So after spending the morning climbing around in the rocks of Cooks Chasm, I took the winding road up to the lookout high above. Out of all the high lookouts along the coast this one was easily the highest. At a touch over 800 feet above the ocean below, you get the same feeling as you would looking out from the top of a skyscraper.

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After spending the day climbing and hiking, I stopped for the evening in the town of Yachats (pronounced ya-HOTS). The town is on the smaller side, but was probably my most enjoyable stop. There is a small, but vibrant downtown with a small yet tasty brewery and numerous restaurants of all levels of fancy. That being said, I got my dinner from a food truck. Best fish tacos I’ve every had! After dinner I walked over to Yachats State Park and just lounged on the rocks watching the tide come in. There is just something soothing about the sounds of waves crashing on the rocks and the seagulls overhead.

So after my wonderful stay at the Drift Inn I started my journey back up again. I made a pit stop in Newport to check out the Oregon Coast Aquarium. Considering that it was not very big, it was very nice. They had some large tanks that went up and over your head in the hallways and the outside areas were simple but gave some close interactions with otters, sea lions, and native birds. It’s not the type of place to spend an entire day, but if you have an hour or two to spend, it’s not a bad option.

The next town I came to was Tillamook. Now, if you were looking for the red-headed stepchild of the Oregon Coast this is it, and I use that term with nothing but affection. If you didn’t know where you were and just got dropped into town, you would think you were somewhere in Wisconsin or another Midwestern state. There are dairy farms everywhere, a huge cheese factory, and other cheese oriented stores that are just fantastic. The town is along the 101 but sits off the coast by a good dozen miles. It was a nice change-up in the middle of all these coastal towns. I was able to find a couple parks nearby to get some like hiking in (Munson Creek and Tillamook Forest Center). Another really interesting point of interest is the Tillamook Air Museum. There are many different historic planes and helicopters, but the majority of the museum focuses on World War II, but the aircraft are from many other time periods.

After leaving Tillamook and joining back with the coast, I came into what I consider the Northern Coast. One of the overriding things I noticed on the trip was that the further north I went, the more crowded and touristy it felt. The state parks started charging fees, the traffic thickened up, and the trinket shops became more common. That does not mean that the area was a loss. Cannon Beach is a very affluent town with some great dining options and a great beach, highlighted by Haystock Rock.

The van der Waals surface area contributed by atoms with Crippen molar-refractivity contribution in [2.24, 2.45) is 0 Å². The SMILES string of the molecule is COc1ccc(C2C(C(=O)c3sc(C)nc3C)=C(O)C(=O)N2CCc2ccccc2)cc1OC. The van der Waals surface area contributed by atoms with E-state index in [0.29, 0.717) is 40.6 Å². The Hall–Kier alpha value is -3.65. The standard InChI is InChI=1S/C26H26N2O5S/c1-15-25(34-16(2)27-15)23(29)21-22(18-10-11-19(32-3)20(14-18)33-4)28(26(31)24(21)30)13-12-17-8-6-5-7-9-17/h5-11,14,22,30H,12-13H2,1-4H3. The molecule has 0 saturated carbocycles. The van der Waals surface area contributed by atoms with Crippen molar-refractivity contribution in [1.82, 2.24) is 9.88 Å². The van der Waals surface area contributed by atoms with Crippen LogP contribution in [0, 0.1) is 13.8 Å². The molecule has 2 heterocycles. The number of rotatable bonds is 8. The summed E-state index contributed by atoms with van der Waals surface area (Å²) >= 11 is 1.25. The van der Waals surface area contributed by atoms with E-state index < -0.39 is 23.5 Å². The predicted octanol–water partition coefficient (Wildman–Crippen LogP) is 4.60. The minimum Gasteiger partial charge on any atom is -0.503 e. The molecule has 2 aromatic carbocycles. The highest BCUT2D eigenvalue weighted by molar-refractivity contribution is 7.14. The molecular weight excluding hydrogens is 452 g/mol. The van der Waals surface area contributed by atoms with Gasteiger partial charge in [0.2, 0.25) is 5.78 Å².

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The town of Seaside has a weekend resort town kind of feel with many big hotels lining the beach. At the northwest tip of the state is the old Fort Stevens. The fort was built back in the 1800s as a base of operations for protecting the fur trade after Lewis and Clark made their trip to the west coast. The base was active through World War II as a training base and was decommissioned shortly after. What remains is something that could almost be considered ruins.

Finally, the last town the Oregon Coast has to offer is Astoria. Astoria is the oldest permanent settlement on the Pacific Coast, dating back to 1811. The city sits on the mouth of the Columbia River as it empties into the Pacific. There are numerous old Victorian homes that sit up on the hills overlooking the downtown which I’m not sure if it is in the process of fading or reinventing itself. There are a few closed storefronts that look quite a bit dated, but there are some new businesses going in along the boardwalk. It seems as though the town is transitioning from a blue-collar fishing community to more of a tourism based economy. Most of the new businesses seem to be breweries, coffee shops, restaurants, and cannabis stores, which are much more common than I would expect. I ended up at Buoy Brewing and had a great experience. I sat in the taproom that looked out over the river and just unwound from the long trip.

So that’s as far as I can go before moving into a new jurisdiction to the north. I guess I can find out what is on the other side of this huge bridge.

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Only one way to find, off we go!

Michael